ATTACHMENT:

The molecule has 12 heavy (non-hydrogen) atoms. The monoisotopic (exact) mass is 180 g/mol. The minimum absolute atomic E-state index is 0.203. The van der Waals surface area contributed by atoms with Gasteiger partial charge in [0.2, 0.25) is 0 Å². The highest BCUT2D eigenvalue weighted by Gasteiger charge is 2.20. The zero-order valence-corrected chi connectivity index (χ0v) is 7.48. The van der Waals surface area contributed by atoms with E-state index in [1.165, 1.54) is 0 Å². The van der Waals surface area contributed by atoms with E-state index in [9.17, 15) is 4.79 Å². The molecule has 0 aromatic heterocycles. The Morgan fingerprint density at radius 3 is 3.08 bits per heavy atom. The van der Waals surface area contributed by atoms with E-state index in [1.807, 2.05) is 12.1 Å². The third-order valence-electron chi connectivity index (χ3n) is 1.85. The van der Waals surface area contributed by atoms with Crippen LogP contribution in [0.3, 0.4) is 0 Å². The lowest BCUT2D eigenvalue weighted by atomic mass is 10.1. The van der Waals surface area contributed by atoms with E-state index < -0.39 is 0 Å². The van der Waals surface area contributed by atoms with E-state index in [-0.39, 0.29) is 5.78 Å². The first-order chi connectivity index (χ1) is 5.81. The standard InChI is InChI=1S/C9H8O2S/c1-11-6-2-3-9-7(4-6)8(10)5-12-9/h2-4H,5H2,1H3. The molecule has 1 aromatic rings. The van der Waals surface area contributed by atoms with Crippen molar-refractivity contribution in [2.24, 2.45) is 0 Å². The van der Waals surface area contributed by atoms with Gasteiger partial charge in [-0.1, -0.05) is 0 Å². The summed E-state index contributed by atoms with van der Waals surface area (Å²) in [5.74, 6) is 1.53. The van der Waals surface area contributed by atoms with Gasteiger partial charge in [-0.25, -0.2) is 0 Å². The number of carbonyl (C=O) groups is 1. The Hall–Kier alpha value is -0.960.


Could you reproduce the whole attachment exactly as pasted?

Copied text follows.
The molecule has 12 heavy (non-hydrogen) atoms. The monoisotopic (exact) mass is 180 g/mol. The minimum absolute atomic E-state index is 0.203. The van der Waals surface area contributed by atoms with Gasteiger partial charge in [0.2, 0.25) is 0 Å². The highest BCUT2D eigenvalue weighted by Gasteiger charge is 2.20. The zero-order valence-corrected chi connectivity index (χ0v) is 7.48. The van der Waals surface area contributed by atoms with E-state index in [1.165, 1.54) is 0 Å². The van der Waals surface area contributed by atoms with E-state index in [9.17, 15) is 4.79 Å². The molecule has 0 aromatic heterocycles. The Morgan fingerprint density at radius 3 is 3.08 bits per heavy atom. The van der Waals surface area contributed by atoms with E-state index in [1.807, 2.05) is 12.1 Å². The third-order valence-electron chi connectivity index (χ3n) is 1.85. The van der Waals surface area contributed by atoms with Crippen LogP contribution in [0.3, 0.4) is 0 Å². The lowest BCUT2D eigenvalue weighted by atomic mass is 10.1. The van der Waals surface area contributed by atoms with E-state index < -0.39 is 0 Å². The van der Waals surface area contributed by atoms with E-state index in [-0.39, 0.29) is 5.78 Å². The first-order chi connectivity index (χ1) is 5.81. The standard InChI is InChI=1S/C9H8O2S/c1-11-6-2-3-9-7(4-6)8(10)5-12-9/h2-4H,5H2,1H3. The molecule has 1 aromatic rings. The van der Waals surface area contributed by atoms with Crippen molar-refractivity contribution in [2.24, 2.45) is 0 Å². The van der Waals surface area contributed by atoms with Gasteiger partial charge in [-0.1, -0.05) is 0 Å². The summed E-state index contributed by atoms with van der Waals surface area (Å²) in [5.74, 6) is 1.53. The van der Waals surface area contributed by atoms with Gasteiger partial charge in [-0.25, -0.2) is 0 Å². The number of carbonyl (C=O) groups is 1. The Hall–Kier alpha value is -0.960.